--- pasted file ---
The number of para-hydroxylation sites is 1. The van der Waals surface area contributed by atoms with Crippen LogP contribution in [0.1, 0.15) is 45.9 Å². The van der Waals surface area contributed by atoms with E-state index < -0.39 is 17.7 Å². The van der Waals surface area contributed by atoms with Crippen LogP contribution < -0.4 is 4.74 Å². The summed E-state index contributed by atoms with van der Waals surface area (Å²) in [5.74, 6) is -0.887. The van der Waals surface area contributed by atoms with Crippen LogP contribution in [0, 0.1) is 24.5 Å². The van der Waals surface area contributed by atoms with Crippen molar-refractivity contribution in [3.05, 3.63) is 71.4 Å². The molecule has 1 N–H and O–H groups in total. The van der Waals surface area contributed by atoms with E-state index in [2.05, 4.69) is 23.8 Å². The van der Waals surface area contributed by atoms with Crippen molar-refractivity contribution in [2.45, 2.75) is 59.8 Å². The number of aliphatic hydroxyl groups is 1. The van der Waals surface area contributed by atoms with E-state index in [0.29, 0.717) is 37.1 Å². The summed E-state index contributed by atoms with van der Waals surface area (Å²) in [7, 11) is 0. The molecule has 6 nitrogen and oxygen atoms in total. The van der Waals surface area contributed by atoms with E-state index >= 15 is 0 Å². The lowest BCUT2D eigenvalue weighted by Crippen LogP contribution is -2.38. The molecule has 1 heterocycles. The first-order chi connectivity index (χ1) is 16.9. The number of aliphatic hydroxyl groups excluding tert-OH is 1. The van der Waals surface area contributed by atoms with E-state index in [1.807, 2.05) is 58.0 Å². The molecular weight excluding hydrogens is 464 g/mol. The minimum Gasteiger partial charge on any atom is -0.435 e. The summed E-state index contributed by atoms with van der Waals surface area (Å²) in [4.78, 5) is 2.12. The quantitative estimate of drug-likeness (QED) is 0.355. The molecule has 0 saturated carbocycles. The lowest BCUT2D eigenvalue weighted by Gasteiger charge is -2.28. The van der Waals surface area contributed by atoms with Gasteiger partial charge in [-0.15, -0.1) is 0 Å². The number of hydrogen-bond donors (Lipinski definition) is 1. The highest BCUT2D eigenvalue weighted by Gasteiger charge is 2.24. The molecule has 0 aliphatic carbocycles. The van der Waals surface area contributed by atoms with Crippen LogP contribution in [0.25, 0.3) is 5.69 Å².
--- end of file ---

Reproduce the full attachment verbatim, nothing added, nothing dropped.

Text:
The number of para-hydroxylation sites is 1. The van der Waals surface area contributed by atoms with Crippen LogP contribution in [0.1, 0.15) is 45.9 Å². The van der Waals surface area contributed by atoms with E-state index < -0.39 is 17.7 Å². The van der Waals surface area contributed by atoms with Crippen LogP contribution < -0.4 is 4.74 Å². The summed E-state index contributed by atoms with van der Waals surface area (Å²) in [5.74, 6) is -0.887. The van der Waals surface area contributed by atoms with Crippen LogP contribution in [0, 0.1) is 24.5 Å². The van der Waals surface area contributed by atoms with Crippen molar-refractivity contribution in [3.05, 3.63) is 71.4 Å². The molecule has 1 N–H and O–H groups in total. The van der Waals surface area contributed by atoms with E-state index in [2.05, 4.69) is 23.8 Å². The van der Waals surface area contributed by atoms with Crippen molar-refractivity contribution in [2.45, 2.75) is 59.8 Å². The number of aliphatic hydroxyl groups is 1. The van der Waals surface area contributed by atoms with E-state index in [0.29, 0.717) is 37.1 Å². The summed E-state index contributed by atoms with van der Waals surface area (Å²) in [7, 11) is 0. The molecule has 6 nitrogen and oxygen atoms in total. The van der Waals surface area contributed by atoms with E-state index >= 15 is 0 Å². The lowest BCUT2D eigenvalue weighted by Crippen LogP contribution is -2.38. The molecule has 1 heterocycles. The first-order chi connectivity index (χ1) is 16.9. The number of aliphatic hydroxyl groups excluding tert-OH is 1. The van der Waals surface area contributed by atoms with E-state index in [1.807, 2.05) is 58.0 Å². The molecular weight excluding hydrogens is 464 g/mol. The minimum Gasteiger partial charge on any atom is -0.435 e. The summed E-state index contributed by atoms with van der Waals surface area (Å²) in [4.78, 5) is 2.12. The quantitative estimate of drug-likeness (QED) is 0.355. The molecule has 0 saturated carbocycles. The lowest BCUT2D eigenvalue weighted by Gasteiger charge is -2.28. The van der Waals surface area contributed by atoms with Gasteiger partial charge in [-0.15, -0.1) is 0 Å². The number of hydrogen-bond donors (Lipinski definition) is 1. The highest BCUT2D eigenvalue weighted by Gasteiger charge is 2.24. The molecule has 0 aliphatic carbocycles. The van der Waals surface area contributed by atoms with Crippen LogP contribution in [0.25, 0.3) is 5.69 Å².